The constant advance of tools necessary to generate and share data has created an environment in which developments are made by increments and security measures struggle to keep up with the latest variety of cyber attack. Indeed, many corporations have fallen victim to these new threats, and even a small breach can cost a company dearly in both money and reputation. Perhaps the most egregious example of this has been the recent Equifax breach, which compromised customer information and sparked a discussion about the efficacy of cybersecurity.
As they say, an ounce of prevention is worth a pound of cure, and that’s where information compliance comes in. It’s worth noting that compliance is not the same thing as cybersecurity. While security is IT-centric and often a futile effort due to the ever-changing nature of threats, compliance simply involves promoting best practices in corporate communities to prevent a potential breach. A staggering number of cyber attacks are made possible due to the negligence of employees, and it’s up to corporate leadership to ensure that all are informed of the ways they can prevent a click from turning into a catastrophe.
The benefits of compliance are manyfold. Again, the difficulty in implementing security solutions that account for a business’s needs, budget, and information distribution means that compliance is more important than ever. This is also due to in-house IT often being outmoded; there’s a good chance that, if your company does not work in technology, that better out-of-house options are available. Additionally, reducing the risk of a cyberattack is valuable from a legal standpoint. Compliance also helps provide thorough documentation that allows for a better response in the event of an attack.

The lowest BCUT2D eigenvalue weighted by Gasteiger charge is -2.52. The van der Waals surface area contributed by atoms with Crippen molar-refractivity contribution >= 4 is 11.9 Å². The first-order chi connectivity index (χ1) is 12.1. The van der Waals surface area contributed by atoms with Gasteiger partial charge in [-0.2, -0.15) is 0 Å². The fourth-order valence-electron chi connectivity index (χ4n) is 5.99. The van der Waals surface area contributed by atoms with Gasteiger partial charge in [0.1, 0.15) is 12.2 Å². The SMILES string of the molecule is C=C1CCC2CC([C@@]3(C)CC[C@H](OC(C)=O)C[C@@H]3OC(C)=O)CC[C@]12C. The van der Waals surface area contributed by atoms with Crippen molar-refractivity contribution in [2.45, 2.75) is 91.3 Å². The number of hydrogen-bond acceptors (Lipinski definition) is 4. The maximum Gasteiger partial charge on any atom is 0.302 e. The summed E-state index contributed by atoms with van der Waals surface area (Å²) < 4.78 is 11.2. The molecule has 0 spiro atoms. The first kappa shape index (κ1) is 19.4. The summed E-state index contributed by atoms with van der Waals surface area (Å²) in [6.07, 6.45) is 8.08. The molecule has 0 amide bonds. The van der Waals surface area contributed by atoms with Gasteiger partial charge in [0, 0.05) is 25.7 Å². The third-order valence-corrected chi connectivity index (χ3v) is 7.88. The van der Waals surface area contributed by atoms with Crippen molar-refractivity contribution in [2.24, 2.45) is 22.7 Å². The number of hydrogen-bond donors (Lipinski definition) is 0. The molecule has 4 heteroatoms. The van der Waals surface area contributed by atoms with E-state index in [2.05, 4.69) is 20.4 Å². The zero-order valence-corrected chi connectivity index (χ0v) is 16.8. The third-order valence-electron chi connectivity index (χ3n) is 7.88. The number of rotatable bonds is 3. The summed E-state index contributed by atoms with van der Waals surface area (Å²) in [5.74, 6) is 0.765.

So how does a business leader implement good compliance practices in an impactful way? It can often be difficult to steer an entire business in this direction, especially considering that one case of negligence can lead to disaster. Many make the mistake of believing that any such initiatives should be IT-led when in fact the department should just guide teams in the right direction rather than wasting time micromanaging the entire effort.
Education is an important step in the right direction. Even with thorough countermeasures in place, a simple email phishing scheme can spread quickly if not avoided. Recognizing fraudulent emails is a great topic of conversation, as is creating strong passwords. This may require giving employees access to certain files or documents on an as-needed basis. It may seem like an unnecessary hassle, but it cuts down on vulnerability and allows for the original threat to be isolated and tracked.
Of course, even if all of this information is imparted to employees, there’s still the matter of convincing all staff members to abide by it. I cannot stress enough the importance of a business being “all-in” when it comes to compliance. Therefore, change should start with leaders and work its way down. The tools necessary to ensure compliance should also improve the quality of an employee’s life; if they are forced to take extra steps, they are far less likely to adopt these new measures. Thoroughly research solutions to compliance and work to automate as much as possible. Check websites pertaining to your industry for more information about compliance guidelines and ways to safely share information. Governmental regulations should also be researched and observed.
Ensuring proper compliance can be a difficult task, but far worse is the prospect of lost or corrupted data. It is up to corporate leaders to choose to adopt a culture of compliance and enforce the standards that continue to become more and more necessary in the wake of devastating cyber attacks.